I teach piano to adults and children in the greater Boston area and encourage assorted musical styles. Most children love music: to listen to, dance and even sing with — it is quite natural! Adult students also find it a very rewarding experience that they can enjoy everyday.
Lessons occur at Susan’s home piano studio in the greater Boston area, or at your home in select Wellesley, Weston, Wayland, and Newton MA locations. Call me at 781.864.9090. Leave a message, and I’ll get back to you ASAP.
Susan, Under your guidance, Sophie-Anna has developed a love and appreciation for piano playing, which I believe will only strengthen as time goes by. For this I am truly indebted to you and sincerely Thank You. :-) Warmest wishes,” M.P.
Susan, We so appreciate the work you’ve done with Sawyer — he really enjoys piano and music and that it’s in no small part due to you and your teaching. We thank you and wish you a wonderful summer! D.M.
To Mrs. Coin, From LJR; A note that accompanied a large, multicolored Harry Potter lollipop.MORE TESTIMONIALS
My adults bring a great deal of enthusiasm and dedication to their lessons, and perhaps a few fears. I do my best to create a positive environment and encourage a diverse selection of your favorite music.
The child learns to feel the music, not just hear it with the ears, but sense it through the being. Aural sensations are realized through muscular sensations.
Adults with a background in classical music share with me the enrichment that music has brought to their lives. They describe an ongoing understanding and appreciation of music of all kinds, plus a sense that professional and personal success was undeniably related. Click here to read what people who are at the top of their fields say about music and their lives.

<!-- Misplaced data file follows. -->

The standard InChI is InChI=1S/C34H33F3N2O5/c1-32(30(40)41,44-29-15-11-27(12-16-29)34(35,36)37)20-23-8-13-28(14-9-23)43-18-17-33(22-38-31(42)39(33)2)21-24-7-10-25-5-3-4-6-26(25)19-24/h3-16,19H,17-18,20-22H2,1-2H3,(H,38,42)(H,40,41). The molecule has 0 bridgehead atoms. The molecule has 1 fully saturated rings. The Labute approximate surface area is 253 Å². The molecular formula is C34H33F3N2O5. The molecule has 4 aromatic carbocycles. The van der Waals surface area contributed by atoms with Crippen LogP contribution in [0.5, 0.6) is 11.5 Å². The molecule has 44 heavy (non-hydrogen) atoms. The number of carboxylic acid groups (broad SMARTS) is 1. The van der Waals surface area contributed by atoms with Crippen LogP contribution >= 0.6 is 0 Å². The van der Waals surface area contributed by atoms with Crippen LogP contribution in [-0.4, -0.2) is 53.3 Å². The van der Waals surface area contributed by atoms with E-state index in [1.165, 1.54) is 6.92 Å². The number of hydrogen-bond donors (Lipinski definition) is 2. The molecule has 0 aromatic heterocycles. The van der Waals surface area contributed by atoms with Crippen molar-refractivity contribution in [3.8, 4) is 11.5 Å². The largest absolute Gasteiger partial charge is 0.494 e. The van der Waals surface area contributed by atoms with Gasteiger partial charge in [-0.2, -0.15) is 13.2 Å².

“Music was the key that helped Albert Einstein become one of the smartest men who has ever lived. Einstein himself says that the reason he was so smart is because he played the violin.”
After playing piano, his sister Maja said, he would get up saying, “There, now I’ve got it.” Something in the music would guide his thoughts in new and creative directions.
Chuck Todd (reporter) notes a connection between years of practice and competition and what he calls the “drive for perfection.”
“The theory of relativity occurred to me by intuition, and music is the driving force behind this intuition. My parents had me study the violin from the time I was six. My new discovery is the result of musical perception.”
DRIVE TO SUCCEED
According to Paul Allen, in both music and programming, “something is pushing you to look beyond what currently exists and express yourself in a new way.”
A well-known Canadian study supports the idea that musical training may do more for kids than many realize, as it exercises parts of the brain useful in mathematics, spatial intelligence and other intellectual pursuits.
To Mr. Wolfensohn, who ran the World Bank, music is a “hidden language,” which enhances one’s ability to connect disparate or even contradictory ideas. He traveled to more than 100 countries, attended local performances (and occasionally joined in on a borrowed cello). Music helped him understand “the culture of people, as distinct from their balance sheet.”
Scientists study connections between musical training in childhood and reading skills. Learning to play an instrument may confer some unexpected benefits, recent studies suggest.
“To learn to read, you need to have good working memory, the ability to disambiguate speech sounds, make sound-to-meaning connections,” said Professor Nina Kraus, director of the Auditory Neuroscience Laboratory at Northwestern University. “Each one of these things really seems to be strengthened with active engagement in playing a musical instrument.”
In a study of people who do continue playing music, researchers found that older musicians preserve the brain functions, the central auditory processing skills that can help you understand speech against the background of a noisy environment.